This situation is happening right now. The department of immigration may well put in a submission suggesting that they are looking into it and that there may be perceptions of potential conflict. With all due respect, that is simply untrue. There is an actual conflict and, in a sense, it goes on. This is one of the various areas where we are talking about the serious cutting of corners in a situation where serious mistakes can happen if there is not proper support provided—and the consequences in this area are potentially no less than life and death. If we get it wrong in this country and the child is not supported properly, we could well be making decisions which result in someone being sent back to the real prospect of being persecuted.

Ms Gauthier —I would like to emphasise that point. In a lot of our discussions around immigration detention, particularly in relation to the guardianship of unaccompanied minors, sometimes we get sidetracked by the detention issue, the conditions of detention and where that child is being detained. Of course, that is a very important area of concern—the conditions under which we accommodate children—but that in essence is a finite experience. Deciding the visa outcome and the protection outcome for an asylum-seeking child is permanent and, if we get it wrong, the outcome for that child is potentially persecution and death. We need to have an adequate delegated guardian ensuring that the legal advice and the processes are being properly followed so that the visa decision is made correctly and that child is able to participate in providing the information so that a correct decision is made. If we get that wrong, the outcome is absolutely catastrophic and much more important.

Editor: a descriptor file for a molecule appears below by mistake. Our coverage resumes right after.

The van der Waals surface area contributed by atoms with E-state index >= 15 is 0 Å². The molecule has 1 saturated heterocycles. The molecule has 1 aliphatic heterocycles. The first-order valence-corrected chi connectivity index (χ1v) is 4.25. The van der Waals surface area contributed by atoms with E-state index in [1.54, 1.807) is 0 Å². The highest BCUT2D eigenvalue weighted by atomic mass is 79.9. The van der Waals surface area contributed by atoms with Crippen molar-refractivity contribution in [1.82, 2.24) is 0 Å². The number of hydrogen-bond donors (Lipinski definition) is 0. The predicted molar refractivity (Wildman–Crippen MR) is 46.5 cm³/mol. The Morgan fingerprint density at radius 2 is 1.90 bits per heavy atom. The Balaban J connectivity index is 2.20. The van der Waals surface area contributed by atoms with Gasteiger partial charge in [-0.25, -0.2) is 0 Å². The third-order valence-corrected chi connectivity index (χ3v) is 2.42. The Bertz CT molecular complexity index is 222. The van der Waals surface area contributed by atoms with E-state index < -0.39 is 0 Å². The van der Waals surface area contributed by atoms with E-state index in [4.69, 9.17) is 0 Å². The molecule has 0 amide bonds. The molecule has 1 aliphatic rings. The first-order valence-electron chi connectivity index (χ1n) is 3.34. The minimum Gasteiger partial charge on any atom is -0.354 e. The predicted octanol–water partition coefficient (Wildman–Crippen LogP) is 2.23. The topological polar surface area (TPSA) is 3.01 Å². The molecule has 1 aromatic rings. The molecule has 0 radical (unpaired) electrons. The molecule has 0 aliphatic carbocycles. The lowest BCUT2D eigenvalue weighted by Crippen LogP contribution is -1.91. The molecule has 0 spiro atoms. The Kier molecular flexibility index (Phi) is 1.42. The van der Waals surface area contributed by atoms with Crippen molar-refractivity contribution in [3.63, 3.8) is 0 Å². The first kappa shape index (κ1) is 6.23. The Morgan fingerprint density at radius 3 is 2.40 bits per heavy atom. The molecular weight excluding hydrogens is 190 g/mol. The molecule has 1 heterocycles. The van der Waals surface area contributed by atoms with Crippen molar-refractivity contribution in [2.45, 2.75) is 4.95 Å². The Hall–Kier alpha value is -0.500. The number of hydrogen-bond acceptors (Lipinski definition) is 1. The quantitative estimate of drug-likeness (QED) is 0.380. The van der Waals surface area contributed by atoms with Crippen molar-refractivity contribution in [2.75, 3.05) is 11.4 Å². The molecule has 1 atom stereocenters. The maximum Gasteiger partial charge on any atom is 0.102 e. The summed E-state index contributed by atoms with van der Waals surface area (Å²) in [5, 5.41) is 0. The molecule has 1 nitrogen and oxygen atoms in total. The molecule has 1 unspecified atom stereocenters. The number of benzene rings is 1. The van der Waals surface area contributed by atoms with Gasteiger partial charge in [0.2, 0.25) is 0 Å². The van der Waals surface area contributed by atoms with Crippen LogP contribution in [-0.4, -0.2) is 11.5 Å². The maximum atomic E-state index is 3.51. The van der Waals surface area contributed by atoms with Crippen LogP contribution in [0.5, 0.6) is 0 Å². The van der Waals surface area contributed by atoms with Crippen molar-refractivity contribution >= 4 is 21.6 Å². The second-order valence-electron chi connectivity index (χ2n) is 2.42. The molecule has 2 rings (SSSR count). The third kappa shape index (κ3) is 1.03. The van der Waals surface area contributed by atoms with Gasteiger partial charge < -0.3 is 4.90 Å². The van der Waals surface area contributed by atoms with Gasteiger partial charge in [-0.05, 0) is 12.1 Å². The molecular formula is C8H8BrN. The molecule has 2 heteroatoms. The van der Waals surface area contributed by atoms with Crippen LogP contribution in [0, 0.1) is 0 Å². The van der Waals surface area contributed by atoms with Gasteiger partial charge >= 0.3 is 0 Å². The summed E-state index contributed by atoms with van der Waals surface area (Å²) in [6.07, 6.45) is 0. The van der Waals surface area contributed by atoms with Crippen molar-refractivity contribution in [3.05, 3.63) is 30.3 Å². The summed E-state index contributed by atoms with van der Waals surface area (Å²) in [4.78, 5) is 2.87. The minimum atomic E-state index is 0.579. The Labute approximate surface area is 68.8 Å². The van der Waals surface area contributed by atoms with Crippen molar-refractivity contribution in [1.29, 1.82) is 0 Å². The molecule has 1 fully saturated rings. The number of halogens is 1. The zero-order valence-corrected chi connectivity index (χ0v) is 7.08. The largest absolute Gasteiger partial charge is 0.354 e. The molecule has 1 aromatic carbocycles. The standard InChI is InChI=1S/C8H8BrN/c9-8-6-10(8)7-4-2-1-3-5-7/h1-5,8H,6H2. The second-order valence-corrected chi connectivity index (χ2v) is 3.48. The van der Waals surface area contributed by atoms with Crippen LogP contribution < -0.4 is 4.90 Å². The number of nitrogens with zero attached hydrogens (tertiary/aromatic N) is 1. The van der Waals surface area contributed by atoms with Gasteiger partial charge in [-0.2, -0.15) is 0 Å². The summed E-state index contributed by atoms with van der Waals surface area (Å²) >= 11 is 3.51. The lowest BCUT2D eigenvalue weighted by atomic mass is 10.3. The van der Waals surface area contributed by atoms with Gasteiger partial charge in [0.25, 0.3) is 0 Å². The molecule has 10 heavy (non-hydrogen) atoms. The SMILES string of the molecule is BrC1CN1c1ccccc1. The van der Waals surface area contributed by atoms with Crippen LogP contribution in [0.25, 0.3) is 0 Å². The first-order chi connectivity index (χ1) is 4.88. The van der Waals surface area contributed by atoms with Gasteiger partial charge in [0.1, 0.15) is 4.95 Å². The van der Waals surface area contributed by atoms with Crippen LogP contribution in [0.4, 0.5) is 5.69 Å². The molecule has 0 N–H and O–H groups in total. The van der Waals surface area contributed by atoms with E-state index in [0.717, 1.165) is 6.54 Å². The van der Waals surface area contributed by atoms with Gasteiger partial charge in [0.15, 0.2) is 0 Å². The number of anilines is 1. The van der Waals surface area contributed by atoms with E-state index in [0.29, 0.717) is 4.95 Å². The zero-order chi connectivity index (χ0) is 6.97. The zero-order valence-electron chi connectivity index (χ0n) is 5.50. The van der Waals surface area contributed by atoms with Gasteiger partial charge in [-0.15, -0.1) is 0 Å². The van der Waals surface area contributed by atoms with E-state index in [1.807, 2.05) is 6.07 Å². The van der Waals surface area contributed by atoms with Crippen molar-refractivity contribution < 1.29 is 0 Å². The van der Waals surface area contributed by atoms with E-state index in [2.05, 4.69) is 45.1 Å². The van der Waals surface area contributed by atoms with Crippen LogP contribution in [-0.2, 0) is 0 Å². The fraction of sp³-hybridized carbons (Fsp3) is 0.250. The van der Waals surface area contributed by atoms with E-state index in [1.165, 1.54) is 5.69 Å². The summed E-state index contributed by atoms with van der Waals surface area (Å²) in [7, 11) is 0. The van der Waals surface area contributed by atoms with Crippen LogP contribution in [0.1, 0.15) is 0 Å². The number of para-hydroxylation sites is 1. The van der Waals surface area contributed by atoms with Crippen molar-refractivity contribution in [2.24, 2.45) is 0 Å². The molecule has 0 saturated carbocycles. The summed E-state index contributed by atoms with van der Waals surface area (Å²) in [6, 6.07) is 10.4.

Mr Manne —There are many examples of the fundamental flaws in the system at the moment because there are not proper guardians involved and there is not an age appropriate approach taken in relation to detention and to determination of refugee status. I will give you one example of many that I could offer. These things matter. Recently a lawyer from my organisation sat in at an interview conducted by the department of immigration. A minor was being interviewed in relation to their written refugee claims for around three hours. There are plenty of policies and procedures that indicate that interviewing a child or adolescent for that period of time could well be problematic for them in relation to their stress and difficulty with coping with that sort of process. Indeed, that was the case. Again, it is a good example of the fact that we need in this area—and we do not have this—proper oversight and safeguards, such as the presence of the guardian to intervene when inappropriate processes are being applied to the plight of children.